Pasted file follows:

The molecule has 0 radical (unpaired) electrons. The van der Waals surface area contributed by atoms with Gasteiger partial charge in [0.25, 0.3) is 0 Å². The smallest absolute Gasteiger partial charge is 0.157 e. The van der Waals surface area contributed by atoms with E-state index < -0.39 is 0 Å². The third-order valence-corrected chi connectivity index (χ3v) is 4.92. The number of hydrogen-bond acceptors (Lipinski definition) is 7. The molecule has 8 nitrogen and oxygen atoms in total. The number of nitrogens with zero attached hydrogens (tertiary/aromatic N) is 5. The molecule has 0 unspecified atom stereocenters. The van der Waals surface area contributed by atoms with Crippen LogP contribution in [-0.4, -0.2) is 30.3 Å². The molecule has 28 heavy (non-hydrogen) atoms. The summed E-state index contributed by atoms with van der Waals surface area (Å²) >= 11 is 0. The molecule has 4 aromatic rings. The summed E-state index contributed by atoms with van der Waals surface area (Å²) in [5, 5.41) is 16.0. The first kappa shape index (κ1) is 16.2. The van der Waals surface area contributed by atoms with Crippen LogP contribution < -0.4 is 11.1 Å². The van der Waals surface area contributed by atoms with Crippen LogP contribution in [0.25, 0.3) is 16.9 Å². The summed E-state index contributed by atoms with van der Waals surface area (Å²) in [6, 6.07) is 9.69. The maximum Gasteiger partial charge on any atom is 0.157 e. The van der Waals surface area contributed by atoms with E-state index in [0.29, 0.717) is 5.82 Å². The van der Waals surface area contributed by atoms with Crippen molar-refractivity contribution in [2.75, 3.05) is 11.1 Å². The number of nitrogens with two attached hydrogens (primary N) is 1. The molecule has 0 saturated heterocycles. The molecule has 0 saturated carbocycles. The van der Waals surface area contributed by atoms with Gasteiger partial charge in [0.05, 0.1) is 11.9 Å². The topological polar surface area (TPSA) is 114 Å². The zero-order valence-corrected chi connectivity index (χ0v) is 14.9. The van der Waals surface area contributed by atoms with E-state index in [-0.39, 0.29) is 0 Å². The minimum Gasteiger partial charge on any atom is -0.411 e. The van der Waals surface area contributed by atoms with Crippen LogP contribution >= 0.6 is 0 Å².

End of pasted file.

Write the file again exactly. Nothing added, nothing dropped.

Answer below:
The molecule has 0 radical (unpaired) electrons. The van der Waals surface area contributed by atoms with Gasteiger partial charge in [0.25, 0.3) is 0 Å². The smallest absolute Gasteiger partial charge is 0.157 e. The van der Waals surface area contributed by atoms with E-state index < -0.39 is 0 Å². The third-order valence-corrected chi connectivity index (χ3v) is 4.92. The number of hydrogen-bond acceptors (Lipinski definition) is 7. The molecule has 8 nitrogen and oxygen atoms in total. The number of nitrogens with zero attached hydrogens (tertiary/aromatic N) is 5. The molecule has 0 unspecified atom stereocenters. The van der Waals surface area contributed by atoms with Crippen LogP contribution in [-0.4, -0.2) is 30.3 Å². The molecule has 28 heavy (non-hydrogen) atoms. The summed E-state index contributed by atoms with van der Waals surface area (Å²) >= 11 is 0. The molecule has 4 aromatic rings. The summed E-state index contributed by atoms with van der Waals surface area (Å²) in [5, 5.41) is 16.0. The first kappa shape index (κ1) is 16.2. The van der Waals surface area contributed by atoms with Crippen LogP contribution < -0.4 is 11.1 Å². The van der Waals surface area contributed by atoms with Crippen LogP contribution in [0.25, 0.3) is 16.9 Å². The summed E-state index contributed by atoms with van der Waals surface area (Å²) in [6, 6.07) is 9.69. The maximum Gasteiger partial charge on any atom is 0.157 e. The van der Waals surface area contributed by atoms with E-state index in [0.29, 0.717) is 5.82 Å². The van der Waals surface area contributed by atoms with Crippen molar-refractivity contribution in [2.75, 3.05) is 11.1 Å². The number of nitrogens with two attached hydrogens (primary N) is 1. The molecule has 0 saturated heterocycles. The molecule has 0 saturated carbocycles. The van der Waals surface area contributed by atoms with Gasteiger partial charge in [0.05, 0.1) is 11.9 Å². The topological polar surface area (TPSA) is 114 Å². The zero-order valence-corrected chi connectivity index (χ0v) is 14.9. The van der Waals surface area contributed by atoms with E-state index in [-0.39, 0.29) is 0 Å². The minimum Gasteiger partial charge on any atom is -0.411 e. The van der Waals surface area contributed by atoms with Crippen LogP contribution >= 0.6 is 0 Å².